Cool Down while we wait for Michael
This year the Lotoja adventure spilled over to the Awards Ceremony the next day.  I showed up to support Nate who finished fifth in our group and was on the podium and also to get my 2000 mile award.  After the podium awards, the ceremony moved onto the raffle of several bikes all to the benefit of Huntsman Cancer Institute.  You had to be there to win so it took pulling several names out of the hat to find winners for the first two bikes.  For the first drawing, grandson Jack was selected to hold the hat with the names.  His prize was to get to keep the hat, which has been on his head every day since. We were 5, 6, or more names into the drawing for the Madsen Cargo bike when the named pulled from the hat was ‘Robert Emmett’.  Winner! I had no idea that I’d purchased the $10 raffle ticket for the Madsen when I signed up for Lotoja.  I ran down to the floor to claim my prize while Tait, Angela, Nate and Brooke got the entire Jackson Hole gym crowd chanting “ride it, ride it, ride it”, so I obliged and took a couple of spins around the gym.  Fellow A Bloc rider,Jeremy Ward, offered to transport the bike to Highland in the back of his brothers Sprinter Van.

Jack, Lily and Isabel helping break in the Madsen
The grand-kids have really enjoyed the Madsen.  Beth has taken a ride with Emmy and Annie took Timmy out for his maiden voyage.  I’ve decided to name the bike ‘Evelyn’ after Annie’s mom.  I won it on what would have been her 84th birthday.  I’m thinking she may have had a hand in pulling my name out of the hat.

Final times for our group:
Bob Emmett (9:48 PR), John Emmett (9:48), Michael Emmett (10:31 PR), Shayne Kennedy (10:06 PR), Tait Eyre (10:06 PR), Tyson Manning (11:08), Nate Cazier (9:05PR and podium), Jordan Turner (10:06 PR).

Tuesday, October 1, 2013


September 7, 2013
Who would have thought that I would get hit by a car and break my left clavicle (same one I broke in 2003) on August 14 and still be able to line up for Lotoja 24 days later and not only complete the race, but set a PR of 10:11 in the process?  

This Lotoja was a long time coming.  In 2011, I was at my lowest weight in years – 158 pounds compared to 168 pounds this year.  I struggled that day with a number of issues, the biggest one being the position of my cleats.  Still I finished in 10:38.  I decided then to go after a sub 10 in 2012.  The first thing I did was get a professional fit on my shoes.  It was a great decision.  Since that fitting I’ve felt much better on the bike.  In November of 2011, I was in the garage and sprayed lubricant on my garage door springs.  When I stepped off the ladder I stepped on the overspray on the painted garage floor, slipped and tore my hamstring.  It took months for that to heal.  In December I had a double hernia fixed – also an injury from my fall in the garage.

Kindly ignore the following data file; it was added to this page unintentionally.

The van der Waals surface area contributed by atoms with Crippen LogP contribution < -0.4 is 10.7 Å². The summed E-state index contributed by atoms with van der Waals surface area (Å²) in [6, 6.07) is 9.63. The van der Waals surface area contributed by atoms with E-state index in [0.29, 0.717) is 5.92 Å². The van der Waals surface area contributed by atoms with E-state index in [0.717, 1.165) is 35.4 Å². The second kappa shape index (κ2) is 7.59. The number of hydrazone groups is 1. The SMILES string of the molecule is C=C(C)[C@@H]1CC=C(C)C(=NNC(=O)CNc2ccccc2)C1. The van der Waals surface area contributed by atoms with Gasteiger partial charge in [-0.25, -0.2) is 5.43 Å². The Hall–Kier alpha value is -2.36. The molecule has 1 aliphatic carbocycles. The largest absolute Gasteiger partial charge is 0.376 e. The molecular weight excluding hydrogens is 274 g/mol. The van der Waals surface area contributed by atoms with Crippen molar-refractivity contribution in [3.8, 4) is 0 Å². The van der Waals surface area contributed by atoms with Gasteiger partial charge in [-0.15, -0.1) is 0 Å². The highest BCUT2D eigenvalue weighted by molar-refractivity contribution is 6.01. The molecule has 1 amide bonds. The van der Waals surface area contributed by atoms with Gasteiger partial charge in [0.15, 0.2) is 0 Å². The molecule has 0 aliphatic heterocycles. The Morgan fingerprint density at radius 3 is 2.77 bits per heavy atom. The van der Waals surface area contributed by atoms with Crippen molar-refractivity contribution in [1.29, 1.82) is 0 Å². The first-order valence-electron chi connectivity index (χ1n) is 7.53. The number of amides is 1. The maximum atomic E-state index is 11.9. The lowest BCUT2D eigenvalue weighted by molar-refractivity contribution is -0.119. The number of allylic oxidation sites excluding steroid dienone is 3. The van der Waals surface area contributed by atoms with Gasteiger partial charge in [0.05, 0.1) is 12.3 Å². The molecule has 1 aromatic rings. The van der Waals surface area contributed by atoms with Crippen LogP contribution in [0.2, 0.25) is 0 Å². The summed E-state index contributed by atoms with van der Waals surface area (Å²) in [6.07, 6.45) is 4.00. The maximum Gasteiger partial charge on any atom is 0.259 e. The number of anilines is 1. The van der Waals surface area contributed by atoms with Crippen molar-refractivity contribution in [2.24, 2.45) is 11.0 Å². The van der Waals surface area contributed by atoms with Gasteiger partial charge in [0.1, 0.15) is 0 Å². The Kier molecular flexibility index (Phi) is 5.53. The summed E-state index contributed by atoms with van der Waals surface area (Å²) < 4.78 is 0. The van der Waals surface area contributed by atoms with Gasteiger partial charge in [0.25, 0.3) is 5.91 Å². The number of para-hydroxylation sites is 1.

In May of 2012, I tried to wheel a garbage can full of construction cement debris down the ramp of my trailer.  As I stepped on to the ramp, I tore my other hamstring.  That injury kept me off the bike for the month of June.  Lotoja 2012 was not looking good. 

 Broken right clavicle, July 2012

When I finally got back on the bike in July it was only a few weeks before I found myself flying over the handlebars at 30+ mph and breaking my right clavicle and beating up the rest of my body.  Lotoja 2012 was not going to happen. 

Before I was able to start my 2013 training, I had a melanoma scare and had a stage 1A mole removed from my shoulder in February. It kept me off the slopes for a week and out of the pool for the rest of the winter.

My 2013 training got off to a slow start when I broke my thumb and tore the ligament on the last day of the ski season.  I didn’t get the cast off my thumb until the end of May.  That gave me 90 days of training for Lotoja.  I started riding with the ‘Rusty Cranks’, the local 55+ guys plus others in the neighborhood.  They do a ride to Tibble Fork every Tuesday.  The first few rides in June I was dropped within the first mile of AF Canyon guard shack.  In July I started to hold my own, but still had 2 or 3 of them ride away from me.  By August I was able to hang with the fast guys and was starting to get some of my old form back.  Then on August 14, a FedEx guy on his way to work didn’t see me until my head was banging off his passenger door window.  As I lay on the asphalt, I thought maybe my shoulder is just separated and I’ll be OK, but after a trip to InstaCare I was told the bad news.  The family doc covering instacare that day told me my break was a bad one and would require surgery.  Turns out he couldn’t read an X-Ray and was looking at the break from 2003.  My new break was not displaced (the break was about a 2mm gap) and was out near the end of the bone.  The complete opposite end of the spectrum from my break last year. 
 Broken left clavicle 2013 (big lump close to ribs is the 2003 break. The 2013 break is near the end of the clavicle almost under the L/JH tab).
Another view of the left clavicle.  X-Ray taken 10/2/13.  Still not healed.  The break in this view is near the center of the photo.